Fiction: the locations. The book takes place mainly in Beaufort, South Carolina, Virginia Beach, Virginia and in a rural point in Iowa. Sara lives in Beaufort throughout most of the book. But…

Fact: I did live a good number of years in Virginia Beach, but never in Beaufort. I visited there for research and it’s a lovely little Southern town! Jack and I did walk at Sandbridge a number of times, and I’ve been to a concert at the Alan B. Shepherd Convention Center. Also, I’ve driven across Iowa so many times (and lived there for a short while) that I know the terrain.

Burning Bridges is not a written version of my life, but a good bit of it is drawn on personal history. I wonder how many of you have written your past into your books?


Letters delivered decades late send shock waves through Sara Richards’s world. Nothing is the same, especially her memories of Paul, a man to whom she’d given her heart years before. Now, sharing her secrets and mending her mistakes of the past means putting her life back together while crossing burning bridges. It will be the hardest thing Sara’s ever done.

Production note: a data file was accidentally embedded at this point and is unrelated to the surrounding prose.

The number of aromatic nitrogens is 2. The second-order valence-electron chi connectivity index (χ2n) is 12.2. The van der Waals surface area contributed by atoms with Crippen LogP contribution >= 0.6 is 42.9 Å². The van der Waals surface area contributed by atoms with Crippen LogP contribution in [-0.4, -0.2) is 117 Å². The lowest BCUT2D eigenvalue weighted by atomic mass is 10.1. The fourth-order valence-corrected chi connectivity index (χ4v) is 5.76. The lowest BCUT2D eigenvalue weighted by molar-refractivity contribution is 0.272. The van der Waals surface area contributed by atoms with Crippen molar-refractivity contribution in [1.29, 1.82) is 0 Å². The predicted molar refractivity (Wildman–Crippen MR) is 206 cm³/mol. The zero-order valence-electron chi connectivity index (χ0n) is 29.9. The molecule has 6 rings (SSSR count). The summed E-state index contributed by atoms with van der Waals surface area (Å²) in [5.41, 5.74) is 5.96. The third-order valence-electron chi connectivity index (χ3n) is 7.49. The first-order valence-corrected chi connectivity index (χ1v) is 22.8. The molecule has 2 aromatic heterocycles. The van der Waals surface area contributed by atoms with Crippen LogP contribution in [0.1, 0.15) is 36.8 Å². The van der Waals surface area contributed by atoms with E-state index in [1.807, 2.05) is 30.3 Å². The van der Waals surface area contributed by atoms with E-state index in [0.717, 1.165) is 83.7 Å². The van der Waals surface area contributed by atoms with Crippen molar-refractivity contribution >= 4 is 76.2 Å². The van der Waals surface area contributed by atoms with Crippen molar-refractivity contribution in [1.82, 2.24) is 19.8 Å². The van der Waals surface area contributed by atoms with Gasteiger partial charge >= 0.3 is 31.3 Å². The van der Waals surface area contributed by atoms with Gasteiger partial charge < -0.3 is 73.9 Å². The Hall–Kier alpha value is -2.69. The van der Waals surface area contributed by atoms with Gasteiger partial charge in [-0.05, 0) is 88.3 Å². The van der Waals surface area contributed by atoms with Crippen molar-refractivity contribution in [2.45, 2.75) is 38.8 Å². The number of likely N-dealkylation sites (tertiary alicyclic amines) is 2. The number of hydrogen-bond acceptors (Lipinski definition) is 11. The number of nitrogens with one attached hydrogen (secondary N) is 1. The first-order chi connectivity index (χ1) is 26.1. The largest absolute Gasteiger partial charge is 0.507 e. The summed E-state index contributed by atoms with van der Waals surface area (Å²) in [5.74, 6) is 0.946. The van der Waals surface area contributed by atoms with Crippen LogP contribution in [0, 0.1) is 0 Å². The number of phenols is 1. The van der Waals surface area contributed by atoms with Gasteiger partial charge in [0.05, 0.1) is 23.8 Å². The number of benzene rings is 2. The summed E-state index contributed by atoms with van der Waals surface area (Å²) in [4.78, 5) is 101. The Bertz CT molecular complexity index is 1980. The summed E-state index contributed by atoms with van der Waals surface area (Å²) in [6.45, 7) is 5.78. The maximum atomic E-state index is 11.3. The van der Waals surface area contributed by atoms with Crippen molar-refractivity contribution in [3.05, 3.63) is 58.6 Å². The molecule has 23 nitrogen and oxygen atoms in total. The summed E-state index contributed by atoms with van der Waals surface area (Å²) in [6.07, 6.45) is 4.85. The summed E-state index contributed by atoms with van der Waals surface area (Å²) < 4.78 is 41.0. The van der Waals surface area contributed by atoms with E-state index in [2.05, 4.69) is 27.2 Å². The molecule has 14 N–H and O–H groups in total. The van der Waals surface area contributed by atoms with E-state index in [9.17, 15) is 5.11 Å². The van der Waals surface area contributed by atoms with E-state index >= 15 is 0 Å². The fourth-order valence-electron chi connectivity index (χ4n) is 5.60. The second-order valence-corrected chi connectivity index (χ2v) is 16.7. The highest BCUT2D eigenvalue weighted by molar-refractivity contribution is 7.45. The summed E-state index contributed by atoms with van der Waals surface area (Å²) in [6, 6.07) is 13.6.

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Sara stared at the letters arranged before her in numerical order. The moment in time she and Paul shared was long ago, yet her dream had conjured his presence as though she’d just seen him. In her mind, his blue eyes darkened with passion before his lips captured hers, and he moaned his appreciation when their tongues met. She tasted his sweetness and knew the steel of his arms as he held her. How many nights had she put herself through hell reliving those memories? Too damn many.